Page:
The acromio-clavicular joint is the joint on either side of your body between the collarbone and
the shoulder. Dysfunction of the joint can either be due to a traumatic incident, such as a car
accident, a fall or a sporting injury, or can be non-traumatic due to changes over time. A
repetitive onset of symptoms is the most probable non-traumatic cause. AC joint dysfunction is
very common in weightlifters due to the repetitive overhead movement with weights. The AC
joint as well as associated structures around it, such as ligaments and muscles, can be affected
and become painful. Postural deviations can also predispose to AC joint dysfunction, as the
upper back influences shoulder movement.

● Pain over the AC joint with shoulder movements, especially overhead activities
● Swelling or thickening over the AC joint
● Limitations in shoulder movement
● Referred pain in the upper arm

A diagnosis will be made by your physiotherapist by looking at the onset of your symptoms, the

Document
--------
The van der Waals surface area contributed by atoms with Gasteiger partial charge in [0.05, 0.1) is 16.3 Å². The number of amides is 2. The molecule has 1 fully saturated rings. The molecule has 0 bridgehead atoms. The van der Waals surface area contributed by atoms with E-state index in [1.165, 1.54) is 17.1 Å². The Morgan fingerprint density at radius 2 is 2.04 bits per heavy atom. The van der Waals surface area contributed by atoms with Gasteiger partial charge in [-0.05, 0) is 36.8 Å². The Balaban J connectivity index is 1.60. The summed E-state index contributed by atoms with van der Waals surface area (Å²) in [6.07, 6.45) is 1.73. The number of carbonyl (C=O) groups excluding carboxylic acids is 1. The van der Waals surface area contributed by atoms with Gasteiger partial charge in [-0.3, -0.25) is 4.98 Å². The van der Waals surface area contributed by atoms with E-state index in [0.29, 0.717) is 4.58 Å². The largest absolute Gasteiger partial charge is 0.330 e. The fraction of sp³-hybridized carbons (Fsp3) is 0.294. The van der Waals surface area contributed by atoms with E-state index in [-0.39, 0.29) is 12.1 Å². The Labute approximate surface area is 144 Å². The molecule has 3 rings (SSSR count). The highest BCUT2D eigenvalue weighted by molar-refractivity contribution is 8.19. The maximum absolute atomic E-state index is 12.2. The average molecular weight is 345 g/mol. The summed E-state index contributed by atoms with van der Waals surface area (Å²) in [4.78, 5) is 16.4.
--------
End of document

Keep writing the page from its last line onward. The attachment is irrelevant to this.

referred pain pattern (pain experienced outside the affected area), swelling or thickening of the
AC joint, and by performing passive movements of your shoulder. It is often required to rule out
other shoulder pathologies to confirm a diagnosis of AC joint dysfunction by doing a variety of
special orthopedic tests.

AC joint dysfunction can effectively be treated with physiotherapy, and treatment modalities
might include joint mobilisations, strengthening exercises, posture corrections, dry needling,
kinesiotaping, mobility exercises, etc. You might also need to learn how to perform some
sporting activities with adaptations in the future. Your physiotherapist will plan a treatment
strategy with you to address your specific needs and can help you return to any sporting
activities appropriately. It is important to prevent the condition from recurring and you will be
educated on how to do this in the long term. Your recovery time will depend on many factors
such as the severity of the injury and compliance with treatment, and will therefore be different
for every person.

If the cause of your AC joint pain is traumatic, you may need to be referred for a scan and
medical treatment in combination with physiotherapy. Medical treatment can include injections,
medications or surgery in severe cases. Your physiotherapist will be involved as well to ensure
that the best outcome is reached.